“EGG WHITE POWDER is spray dried at very high temperatures and is likely to be highly allergenic.” (Weston A. Price Foundation)
Are you leaving my concerns unaddressed then?
My account on your website starts with this:
„Trustworthiness is a core value at Diet Doctor“.
With apologies for the delayed response, I have asked for further clarification from our Recipes Team to better address your concerns.
It's true that Diet Doctor advocates a diet comprised mainly of whole or minimally processed foods. However, we do say that some processed foods can be used in small amounts. This is true for plant-based products like pea protein powder that can help people on vegan diets meet their protein needs, as well as whey protein powder and egg white powder for people on vegetarian diets. Yet we still recommend that they consume mostly whole or minimally processed foods.
At Diet Doctor, we base our recommendations on the strongest science to date -- and we update these recommendations based on the ever-evolving field of nutrition research. When tested in trials, these protein sources haven't been shown to cause any adverse effects on health. The Weston Price Foundation website does not provide any convincing scientific evidence supporting their claims that pea powder or egg white powder are harmful.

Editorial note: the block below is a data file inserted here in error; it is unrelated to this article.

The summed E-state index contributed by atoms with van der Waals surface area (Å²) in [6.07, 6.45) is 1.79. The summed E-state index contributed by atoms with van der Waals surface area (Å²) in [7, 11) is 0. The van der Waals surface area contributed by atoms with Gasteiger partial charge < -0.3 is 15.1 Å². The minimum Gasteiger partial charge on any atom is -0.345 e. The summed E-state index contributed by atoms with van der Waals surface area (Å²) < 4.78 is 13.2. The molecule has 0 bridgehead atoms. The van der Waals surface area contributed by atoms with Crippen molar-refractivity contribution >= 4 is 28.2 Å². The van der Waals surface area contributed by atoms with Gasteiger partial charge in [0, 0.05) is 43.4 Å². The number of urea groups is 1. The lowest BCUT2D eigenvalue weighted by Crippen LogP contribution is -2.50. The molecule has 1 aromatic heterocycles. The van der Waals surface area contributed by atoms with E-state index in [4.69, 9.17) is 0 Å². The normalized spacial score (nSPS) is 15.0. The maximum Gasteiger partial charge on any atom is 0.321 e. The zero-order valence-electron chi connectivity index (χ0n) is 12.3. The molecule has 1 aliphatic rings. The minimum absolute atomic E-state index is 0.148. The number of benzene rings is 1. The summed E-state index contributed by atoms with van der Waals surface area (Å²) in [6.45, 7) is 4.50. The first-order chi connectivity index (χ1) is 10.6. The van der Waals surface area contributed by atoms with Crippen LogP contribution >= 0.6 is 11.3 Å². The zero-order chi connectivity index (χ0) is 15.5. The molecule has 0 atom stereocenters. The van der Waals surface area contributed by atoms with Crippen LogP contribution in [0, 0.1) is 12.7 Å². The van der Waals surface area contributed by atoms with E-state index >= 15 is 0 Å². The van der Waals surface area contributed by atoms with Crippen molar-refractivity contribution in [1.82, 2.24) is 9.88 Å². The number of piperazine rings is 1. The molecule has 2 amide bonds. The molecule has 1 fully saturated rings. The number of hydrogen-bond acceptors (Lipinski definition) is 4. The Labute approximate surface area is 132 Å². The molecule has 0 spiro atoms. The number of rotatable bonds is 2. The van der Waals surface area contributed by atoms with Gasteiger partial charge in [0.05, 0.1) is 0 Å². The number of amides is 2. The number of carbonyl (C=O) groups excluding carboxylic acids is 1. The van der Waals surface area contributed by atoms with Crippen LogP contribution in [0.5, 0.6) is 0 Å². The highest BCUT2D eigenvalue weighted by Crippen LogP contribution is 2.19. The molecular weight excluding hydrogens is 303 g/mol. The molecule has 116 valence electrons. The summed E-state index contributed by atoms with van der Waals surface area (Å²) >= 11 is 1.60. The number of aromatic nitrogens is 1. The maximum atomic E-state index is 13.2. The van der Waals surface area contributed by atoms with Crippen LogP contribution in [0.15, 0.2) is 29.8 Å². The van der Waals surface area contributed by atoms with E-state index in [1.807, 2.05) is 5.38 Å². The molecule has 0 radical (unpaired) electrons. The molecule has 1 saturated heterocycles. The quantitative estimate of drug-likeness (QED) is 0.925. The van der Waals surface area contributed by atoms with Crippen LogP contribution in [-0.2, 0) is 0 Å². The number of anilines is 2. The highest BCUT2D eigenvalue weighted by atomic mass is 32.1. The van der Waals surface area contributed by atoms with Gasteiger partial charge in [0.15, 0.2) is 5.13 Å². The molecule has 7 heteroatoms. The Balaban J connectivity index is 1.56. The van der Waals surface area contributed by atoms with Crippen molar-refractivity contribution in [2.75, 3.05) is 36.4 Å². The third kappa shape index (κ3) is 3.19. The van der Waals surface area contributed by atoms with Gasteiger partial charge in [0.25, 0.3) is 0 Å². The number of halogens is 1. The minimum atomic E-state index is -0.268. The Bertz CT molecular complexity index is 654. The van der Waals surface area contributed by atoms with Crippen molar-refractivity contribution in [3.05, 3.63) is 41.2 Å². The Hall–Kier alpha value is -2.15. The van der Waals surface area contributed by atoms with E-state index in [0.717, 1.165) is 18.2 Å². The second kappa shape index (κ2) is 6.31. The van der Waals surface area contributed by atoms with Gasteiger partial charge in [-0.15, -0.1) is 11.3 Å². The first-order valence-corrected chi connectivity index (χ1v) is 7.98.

It can be very difficult for vegetarians and especially vegans to consistently meet their protein needs on a very-low-carb diet. However, we understand and respect that some vegans and vegetarians want to avoid or greatly minimize their consumption of processed foods.
We make a point of excluding any ingredients in our recipes that scientific evidence has shown to be harmful. And we believe that whether to include some processed protein sources in one's diet is an individual choice.
If you prefer to avoid processed foods and consume only whole foods, we fully support that decision. We have many recipes on our site that contain no processed ingredients.
Franziska Spritzler, RD, CDE
I disagree on the strong science data though.
But first have a look at this delicious product and its manufacturing process:
Why would you eat that?
When Nina Teichholz tells us that margarine is a by-product and literally garbage turned into something edible, and seed oils are gunk in their first stage and higly modified to resemble something like food, Diet Doctor applauds (and rightfully so), but protein powders are a wonderful alternative to nuts?